Rooted in this truth, knowing our God not only overcame the impossible in our past but has overcome the World, Everything for All Time, should give us courage and peace, and all the gifts promised us by Jesus through the Holy Spirit. On the day Jesus visited his disciples after the resurrection he greets them with a greeting they hadn’t heard from him before ‘Peace be with you’. We often share this same greeting when we’re physically together as a church too. But unlike us, who can sometimes say those words with a sense of ‘I hope that peace will be with you today’ or ‘I want all those feelings of peace for you today and always’. Jesus wasn’t about that. As Lord, he commands ‘Peace be with you’. It’s not a suggestion, it’s a directive. Having overcome everything, stress, anxiety, suffering, pain, humiliation, torture, isolation and death itself, he has the power and desire to command that Peace will in fact be with you. The only trouble is, do we allow His peace to reign or do we allow fear to sit on the throne of our inner being?

The Holy Spirit is with us always and has gifts of peace and joy that aren’t always seen on the outside. So, accompany those who are suffering in their pain but also look to reveal these gifts that have been granted to you. To live these mysteries, we must surrender. We might not understand why this suffering and pain has to happen, but we don’t need to understand either, despite how much we might want to. All we need to know is we’re here in this pandemic, he’s allowed that, and so long as we seek Jesus, we will be given EVERY OUNCE of grace we need to get through today.

From that inner peace, when the Holy Spirit dwells in our heart and mind, that’s where Joy comes from.

The sad and depressed comedian sharing jokes isn’t necessarily joyful. Nor is it an external expression of an internal feeling of happiness only, because feelings of happiness come and go. If joy was merely a feeling, we wouldn’t find Joy amidst suffering. Joy is a fruit, a gift, and it can only co-exist with peace. That same peace commanded to us by the conqueror of all that brings us trouble, Our saviour and Lord. Joy begins in us by receiving his peace and by allowing the Spirit to work in us, in the very depths of our hearts. Only then can it begin to radiate out to those around us.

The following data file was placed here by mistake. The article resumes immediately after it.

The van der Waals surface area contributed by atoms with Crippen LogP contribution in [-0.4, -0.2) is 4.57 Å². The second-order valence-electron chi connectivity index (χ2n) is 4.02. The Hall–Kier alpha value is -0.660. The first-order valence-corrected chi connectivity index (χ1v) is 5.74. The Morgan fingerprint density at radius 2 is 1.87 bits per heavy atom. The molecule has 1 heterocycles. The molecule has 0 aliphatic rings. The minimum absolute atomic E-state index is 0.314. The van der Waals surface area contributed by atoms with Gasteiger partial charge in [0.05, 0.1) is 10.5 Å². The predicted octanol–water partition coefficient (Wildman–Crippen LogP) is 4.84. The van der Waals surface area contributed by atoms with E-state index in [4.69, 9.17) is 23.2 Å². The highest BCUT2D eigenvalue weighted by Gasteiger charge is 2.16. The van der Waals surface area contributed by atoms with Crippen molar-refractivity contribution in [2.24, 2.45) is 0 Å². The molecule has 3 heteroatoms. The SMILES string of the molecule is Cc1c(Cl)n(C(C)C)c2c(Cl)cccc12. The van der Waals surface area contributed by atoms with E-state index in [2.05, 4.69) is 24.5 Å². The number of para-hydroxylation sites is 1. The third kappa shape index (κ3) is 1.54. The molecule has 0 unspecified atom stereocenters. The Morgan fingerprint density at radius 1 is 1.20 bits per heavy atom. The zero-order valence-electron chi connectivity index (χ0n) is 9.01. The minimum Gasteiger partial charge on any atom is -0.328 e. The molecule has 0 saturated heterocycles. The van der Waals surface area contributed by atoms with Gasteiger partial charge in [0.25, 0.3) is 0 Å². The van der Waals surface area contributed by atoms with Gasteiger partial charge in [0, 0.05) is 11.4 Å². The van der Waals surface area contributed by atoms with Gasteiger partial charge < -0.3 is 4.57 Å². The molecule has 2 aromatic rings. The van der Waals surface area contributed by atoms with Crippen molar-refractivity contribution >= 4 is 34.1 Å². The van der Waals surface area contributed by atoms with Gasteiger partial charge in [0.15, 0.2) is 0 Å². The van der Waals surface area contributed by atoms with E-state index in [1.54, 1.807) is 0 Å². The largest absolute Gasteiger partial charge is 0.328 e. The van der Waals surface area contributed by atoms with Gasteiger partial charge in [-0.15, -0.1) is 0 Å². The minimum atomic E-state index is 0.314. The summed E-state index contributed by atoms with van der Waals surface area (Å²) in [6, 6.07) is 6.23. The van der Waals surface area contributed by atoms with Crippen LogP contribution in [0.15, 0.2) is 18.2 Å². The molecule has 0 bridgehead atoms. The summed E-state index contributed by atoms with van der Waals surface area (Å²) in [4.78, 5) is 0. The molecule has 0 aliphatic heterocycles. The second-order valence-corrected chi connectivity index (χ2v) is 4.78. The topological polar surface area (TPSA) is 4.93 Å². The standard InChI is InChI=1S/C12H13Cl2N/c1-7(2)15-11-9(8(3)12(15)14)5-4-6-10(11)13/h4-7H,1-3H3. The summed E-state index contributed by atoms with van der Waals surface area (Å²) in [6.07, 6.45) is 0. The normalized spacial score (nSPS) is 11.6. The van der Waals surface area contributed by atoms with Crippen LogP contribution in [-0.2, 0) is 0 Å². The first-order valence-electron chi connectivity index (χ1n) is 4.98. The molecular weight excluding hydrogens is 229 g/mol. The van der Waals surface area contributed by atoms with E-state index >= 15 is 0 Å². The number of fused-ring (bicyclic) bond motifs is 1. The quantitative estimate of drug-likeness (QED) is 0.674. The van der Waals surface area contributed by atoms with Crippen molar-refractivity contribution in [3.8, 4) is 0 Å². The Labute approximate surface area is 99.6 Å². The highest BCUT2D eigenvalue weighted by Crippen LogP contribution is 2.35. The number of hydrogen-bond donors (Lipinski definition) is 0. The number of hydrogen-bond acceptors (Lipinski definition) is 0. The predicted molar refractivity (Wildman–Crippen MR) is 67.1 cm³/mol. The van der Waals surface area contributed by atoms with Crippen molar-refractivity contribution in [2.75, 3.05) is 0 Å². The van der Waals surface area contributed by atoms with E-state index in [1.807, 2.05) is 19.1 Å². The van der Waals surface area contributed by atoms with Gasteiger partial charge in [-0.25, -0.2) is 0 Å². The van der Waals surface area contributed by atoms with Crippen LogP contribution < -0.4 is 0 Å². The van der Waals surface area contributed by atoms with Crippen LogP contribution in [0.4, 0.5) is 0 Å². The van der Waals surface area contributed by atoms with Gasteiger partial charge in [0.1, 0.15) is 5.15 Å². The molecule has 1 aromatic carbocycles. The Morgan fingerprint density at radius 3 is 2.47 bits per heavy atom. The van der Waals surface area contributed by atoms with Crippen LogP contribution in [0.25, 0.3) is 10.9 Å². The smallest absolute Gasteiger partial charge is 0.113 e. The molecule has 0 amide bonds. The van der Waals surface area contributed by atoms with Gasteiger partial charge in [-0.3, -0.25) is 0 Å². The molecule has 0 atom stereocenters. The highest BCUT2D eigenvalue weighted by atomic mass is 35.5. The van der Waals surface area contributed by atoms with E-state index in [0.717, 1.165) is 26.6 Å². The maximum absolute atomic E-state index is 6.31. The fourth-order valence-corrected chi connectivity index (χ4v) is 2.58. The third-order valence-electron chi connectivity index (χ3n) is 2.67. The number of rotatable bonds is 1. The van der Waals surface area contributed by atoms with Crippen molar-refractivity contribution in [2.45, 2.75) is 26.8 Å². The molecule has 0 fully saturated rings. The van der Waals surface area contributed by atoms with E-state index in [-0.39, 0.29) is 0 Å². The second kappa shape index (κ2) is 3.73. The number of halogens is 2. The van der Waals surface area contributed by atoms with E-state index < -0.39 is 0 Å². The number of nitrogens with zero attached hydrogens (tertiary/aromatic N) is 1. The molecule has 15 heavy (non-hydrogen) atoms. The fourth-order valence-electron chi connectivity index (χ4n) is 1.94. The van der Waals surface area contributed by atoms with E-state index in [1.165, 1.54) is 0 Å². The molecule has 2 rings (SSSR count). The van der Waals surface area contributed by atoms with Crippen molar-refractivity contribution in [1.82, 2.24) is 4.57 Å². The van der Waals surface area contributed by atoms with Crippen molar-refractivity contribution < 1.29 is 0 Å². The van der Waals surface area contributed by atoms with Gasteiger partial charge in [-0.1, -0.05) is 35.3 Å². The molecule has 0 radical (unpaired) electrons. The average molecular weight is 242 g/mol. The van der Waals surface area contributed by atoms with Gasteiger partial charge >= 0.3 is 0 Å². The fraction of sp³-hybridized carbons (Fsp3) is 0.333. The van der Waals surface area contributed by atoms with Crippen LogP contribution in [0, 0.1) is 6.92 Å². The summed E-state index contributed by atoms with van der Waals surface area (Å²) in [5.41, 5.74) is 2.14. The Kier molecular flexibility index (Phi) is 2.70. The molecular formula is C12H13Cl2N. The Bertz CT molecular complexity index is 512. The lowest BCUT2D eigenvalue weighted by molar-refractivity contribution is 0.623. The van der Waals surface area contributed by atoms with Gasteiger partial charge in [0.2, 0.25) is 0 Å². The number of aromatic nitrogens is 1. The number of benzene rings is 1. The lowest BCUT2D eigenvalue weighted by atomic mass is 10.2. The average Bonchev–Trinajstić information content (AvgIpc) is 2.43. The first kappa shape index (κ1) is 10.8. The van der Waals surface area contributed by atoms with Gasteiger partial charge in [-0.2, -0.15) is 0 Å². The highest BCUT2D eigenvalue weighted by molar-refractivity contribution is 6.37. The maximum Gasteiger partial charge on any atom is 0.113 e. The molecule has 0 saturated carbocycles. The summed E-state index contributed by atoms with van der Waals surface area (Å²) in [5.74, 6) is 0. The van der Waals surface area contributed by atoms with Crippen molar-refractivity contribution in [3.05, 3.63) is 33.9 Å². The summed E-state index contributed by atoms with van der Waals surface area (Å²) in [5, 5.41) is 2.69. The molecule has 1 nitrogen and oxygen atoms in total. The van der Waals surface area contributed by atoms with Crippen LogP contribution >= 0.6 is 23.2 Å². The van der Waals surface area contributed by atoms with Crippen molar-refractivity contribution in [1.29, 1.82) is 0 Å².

Christians, now more than perhaps ever before in our lives we owe it to God , in whose image we are made and to the people around us who are suffering to be witnesses of love, and to bring the fruits of the spirit into our world. History has taught us, that although Christians are called to live the truth which can often seem counter cultural, it is in times of great difficulty that the call for Saints to rise up is felt more radically. So Christians, RISE.

This fight is not over. Our race is not yet complete.

‘Peace be with you’ – John 20:19

My love and prayers assured,
Stina. C

Stina was born and raised a Norwegian and completed her Bachelor of Psychology and Master of Social Work in Australia. She is the former Young Female Ambassador for Wagga Wagga, NSW. Stina currently works with both separated families as well as supporting families with children diagnosed with cancer and other life threatening illnesses.